Years ago at a workshop, I picked up another basketmaker’s trimmings to make cuttings for my own willow patch. Over the years, that variety’s leaves and bark have become among my favorite for natural dye. But I never knew what variety it was.
This video shows key features for identifying willow species in the United States. I believe the willow I’ve been trying to identify is peachleaf willow, salix amygdaloides.
Before I started growing named cultivars bred for basketry, I harvested and wove a lot of the willow that grows wild here in rural northern Wisconsin. I wish this video had been around then!
At the Northwest Basket Weavers winter retreat, I had the pleasure of seeing some looped bags collected by other people. This often happens when I give a lecture. I’m always grateful when people share their finds with me and allow me to share them with you — even when I lose sleep trying to figure them out.
Sharle Osborne brought several lovely bags to show me, including this one. Its size, shape and stiffness at first had me thinking it might have been a camel muzzle, like this one from the Pitt River Museum.
An old building like my studio is hard to heat, even without this week’s sub-zero temperatures. But it will be a few more days before I’m ready to unplug the furnace and work in the basement until spring.
One of those experiments is dyeing spruce root for basketry. My friend Karen Tembreull gave me some split roots to play with. I think the indigo-dyed roots need a few more dips, which I’m happy to have drip on the studio floor but would feel a need to mop up in the house. Continue reading Natural Dye On Spruce Roots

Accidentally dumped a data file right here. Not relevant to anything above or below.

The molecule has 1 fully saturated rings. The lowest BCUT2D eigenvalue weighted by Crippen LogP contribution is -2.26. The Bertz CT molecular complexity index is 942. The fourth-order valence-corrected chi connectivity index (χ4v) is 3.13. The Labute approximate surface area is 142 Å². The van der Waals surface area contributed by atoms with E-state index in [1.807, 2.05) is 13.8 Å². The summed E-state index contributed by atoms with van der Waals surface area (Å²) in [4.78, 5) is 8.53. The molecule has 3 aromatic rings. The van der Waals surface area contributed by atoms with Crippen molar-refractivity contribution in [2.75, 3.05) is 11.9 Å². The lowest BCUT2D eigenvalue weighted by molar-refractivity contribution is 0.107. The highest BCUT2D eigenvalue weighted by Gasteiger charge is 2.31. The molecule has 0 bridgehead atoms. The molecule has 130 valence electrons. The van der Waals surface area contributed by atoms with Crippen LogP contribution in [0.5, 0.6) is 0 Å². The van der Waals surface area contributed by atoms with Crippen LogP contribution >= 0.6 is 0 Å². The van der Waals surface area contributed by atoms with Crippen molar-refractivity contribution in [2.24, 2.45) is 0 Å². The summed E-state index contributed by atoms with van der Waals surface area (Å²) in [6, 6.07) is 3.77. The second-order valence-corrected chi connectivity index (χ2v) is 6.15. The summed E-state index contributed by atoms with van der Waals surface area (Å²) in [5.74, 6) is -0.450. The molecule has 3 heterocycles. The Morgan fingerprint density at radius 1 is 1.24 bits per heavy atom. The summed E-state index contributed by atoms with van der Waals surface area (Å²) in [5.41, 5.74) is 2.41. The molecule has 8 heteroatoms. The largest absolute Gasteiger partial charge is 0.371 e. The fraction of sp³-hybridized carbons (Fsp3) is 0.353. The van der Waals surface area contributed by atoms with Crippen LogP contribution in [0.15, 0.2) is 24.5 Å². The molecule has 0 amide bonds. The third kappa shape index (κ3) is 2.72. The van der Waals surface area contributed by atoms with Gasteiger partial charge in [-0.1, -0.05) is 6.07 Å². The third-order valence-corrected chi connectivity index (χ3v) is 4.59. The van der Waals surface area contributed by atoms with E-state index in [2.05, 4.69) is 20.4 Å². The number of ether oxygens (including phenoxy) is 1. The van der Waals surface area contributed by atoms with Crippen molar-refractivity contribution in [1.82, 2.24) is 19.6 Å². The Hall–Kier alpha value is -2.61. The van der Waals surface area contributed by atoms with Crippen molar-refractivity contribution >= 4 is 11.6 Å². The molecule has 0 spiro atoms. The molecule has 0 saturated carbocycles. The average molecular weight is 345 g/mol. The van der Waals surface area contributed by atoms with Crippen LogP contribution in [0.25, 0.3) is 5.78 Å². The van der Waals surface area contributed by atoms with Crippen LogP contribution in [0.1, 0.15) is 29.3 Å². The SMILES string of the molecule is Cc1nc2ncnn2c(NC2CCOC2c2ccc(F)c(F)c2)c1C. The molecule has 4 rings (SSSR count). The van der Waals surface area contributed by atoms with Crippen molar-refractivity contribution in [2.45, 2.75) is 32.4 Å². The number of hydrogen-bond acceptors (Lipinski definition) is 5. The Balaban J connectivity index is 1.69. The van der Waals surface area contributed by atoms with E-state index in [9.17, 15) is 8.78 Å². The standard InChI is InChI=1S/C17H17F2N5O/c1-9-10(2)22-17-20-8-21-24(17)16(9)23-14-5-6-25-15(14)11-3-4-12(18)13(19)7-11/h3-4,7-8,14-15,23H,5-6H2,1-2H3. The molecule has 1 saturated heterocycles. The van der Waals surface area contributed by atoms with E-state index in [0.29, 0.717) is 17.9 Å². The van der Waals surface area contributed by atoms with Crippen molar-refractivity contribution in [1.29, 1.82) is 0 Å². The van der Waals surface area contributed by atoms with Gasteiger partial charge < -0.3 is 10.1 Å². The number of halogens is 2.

One of the nicest parts of holiday sales is hearing, “That’s perfect for….” and the story of who and why. It’s like you become part of the story, as well as the extended family.
That happens a lot with the botanical dye scarves and yarns I sell. People are looking for something they can feel good about giving, and they like being able to honor a giftee’s love of nature. I love that people are interested in the techniques and materials I use, and that those items go out in the world to spark conversations.
My latest attempt at an organic vat from fresh-leaf homegrown Japanese indigo has me singing the blues — the pale, grayish, stinky blues. And while this batch of yarn counts as a dye fail, I learned some things getting here.
The yarns look better than they really are, but there’s no point letting them dry out for a photo. I’ll keep changing the water until the odor is gone, then overdye them. Probably in a fresh-leaf vat reduced with Thiox. Because it’s the end of August, which in northern Wisconsin means our growing season could end in six weeks or six days.
Natural dye material is ready to harvest just about everywhere you turn here in rural northern Wisconsin, where I’m snipping as fast as I can. It’s nice to have a reason to slow down for a bit and enjoy dyeing with a friend.
The angel who started my Japanese indigo last spring came over yesterday morning. We combined leaves snipped from her plants and mine and had a nice visit while the pot warmed gently over a two-hour period.
This weekend has been our annual fishing camp, and my studio was temporarily converted into Fly Tying Central. But once the feathers and flash are picked up this afternoon, I’ll start spreading out natural dye materials to dry while I’m away teaching at Convergence.
Convergence is the Handweavers Guild of America biennial conference. Packing for an event like this is best done without any distractions — at least for me. At least if there’s anything that has to be counted. So I got all that done before our company arrived on Friday.
One warm, sunny October day in the mid-1990’s, I fell in love with Washington Island. I was in Jo Campbell-Amsler’s willow backpack class at Sievers, and we left the studio to weave at what is now called Percy Johnson Park.
Now I take my own students there when I teach a Sievers class called Local Color. The class combines field trips, natural dyeing, photography and digital imaging, and printing and embellishing images on fabric and transfers.